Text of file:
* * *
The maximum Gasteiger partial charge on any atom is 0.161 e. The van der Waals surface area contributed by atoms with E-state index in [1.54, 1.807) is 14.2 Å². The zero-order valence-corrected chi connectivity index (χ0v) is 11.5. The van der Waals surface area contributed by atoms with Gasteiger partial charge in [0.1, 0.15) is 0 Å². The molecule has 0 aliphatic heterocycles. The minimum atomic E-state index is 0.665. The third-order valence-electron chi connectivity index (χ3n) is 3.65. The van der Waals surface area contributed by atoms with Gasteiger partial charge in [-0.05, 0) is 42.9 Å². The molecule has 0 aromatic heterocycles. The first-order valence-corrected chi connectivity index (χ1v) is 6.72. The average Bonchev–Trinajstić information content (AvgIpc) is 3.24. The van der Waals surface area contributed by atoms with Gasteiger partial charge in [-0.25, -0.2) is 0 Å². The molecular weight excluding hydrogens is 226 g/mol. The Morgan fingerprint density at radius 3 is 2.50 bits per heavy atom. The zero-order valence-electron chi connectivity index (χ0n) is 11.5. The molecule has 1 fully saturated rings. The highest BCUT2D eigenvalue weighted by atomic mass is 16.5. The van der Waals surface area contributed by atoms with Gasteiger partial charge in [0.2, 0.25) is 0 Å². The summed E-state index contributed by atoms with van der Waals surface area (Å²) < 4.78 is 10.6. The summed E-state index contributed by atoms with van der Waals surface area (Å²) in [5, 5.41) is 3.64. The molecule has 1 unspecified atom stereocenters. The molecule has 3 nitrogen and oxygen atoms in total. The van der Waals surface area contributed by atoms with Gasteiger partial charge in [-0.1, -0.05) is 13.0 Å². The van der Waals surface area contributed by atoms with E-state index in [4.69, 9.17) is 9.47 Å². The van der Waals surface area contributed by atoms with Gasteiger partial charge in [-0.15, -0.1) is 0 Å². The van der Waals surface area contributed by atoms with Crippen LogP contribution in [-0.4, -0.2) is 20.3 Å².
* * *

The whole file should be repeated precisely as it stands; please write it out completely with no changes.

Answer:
The maximum Gasteiger partial charge on any atom is 0.161 e. The van der Waals surface area contributed by atoms with E-state index in [1.54, 1.807) is 14.2 Å². The zero-order valence-corrected chi connectivity index (χ0v) is 11.5. The van der Waals surface area contributed by atoms with Gasteiger partial charge in [0.1, 0.15) is 0 Å². The molecule has 0 aliphatic heterocycles. The minimum atomic E-state index is 0.665. The third-order valence-electron chi connectivity index (χ3n) is 3.65. The van der Waals surface area contributed by atoms with Gasteiger partial charge in [-0.05, 0) is 42.9 Å². The molecule has 0 aromatic heterocycles. The first-order valence-corrected chi connectivity index (χ1v) is 6.72. The average Bonchev–Trinajstić information content (AvgIpc) is 3.24. The van der Waals surface area contributed by atoms with Gasteiger partial charge in [-0.25, -0.2) is 0 Å². The molecular weight excluding hydrogens is 226 g/mol. The Morgan fingerprint density at radius 3 is 2.50 bits per heavy atom. The zero-order valence-electron chi connectivity index (χ0n) is 11.5. The molecule has 1 fully saturated rings. The highest BCUT2D eigenvalue weighted by atomic mass is 16.5. The van der Waals surface area contributed by atoms with Gasteiger partial charge in [0.2, 0.25) is 0 Å². The summed E-state index contributed by atoms with van der Waals surface area (Å²) < 4.78 is 10.6. The summed E-state index contributed by atoms with van der Waals surface area (Å²) in [5, 5.41) is 3.64. The molecule has 1 unspecified atom stereocenters. The molecule has 3 nitrogen and oxygen atoms in total. The van der Waals surface area contributed by atoms with Gasteiger partial charge in [-0.1, -0.05) is 13.0 Å². The van der Waals surface area contributed by atoms with E-state index in [4.69, 9.17) is 9.47 Å². The van der Waals surface area contributed by atoms with Gasteiger partial charge in [-0.15, -0.1) is 0 Å². The van der Waals surface area contributed by atoms with Crippen LogP contribution in [-0.4, -0.2) is 20.3 Å².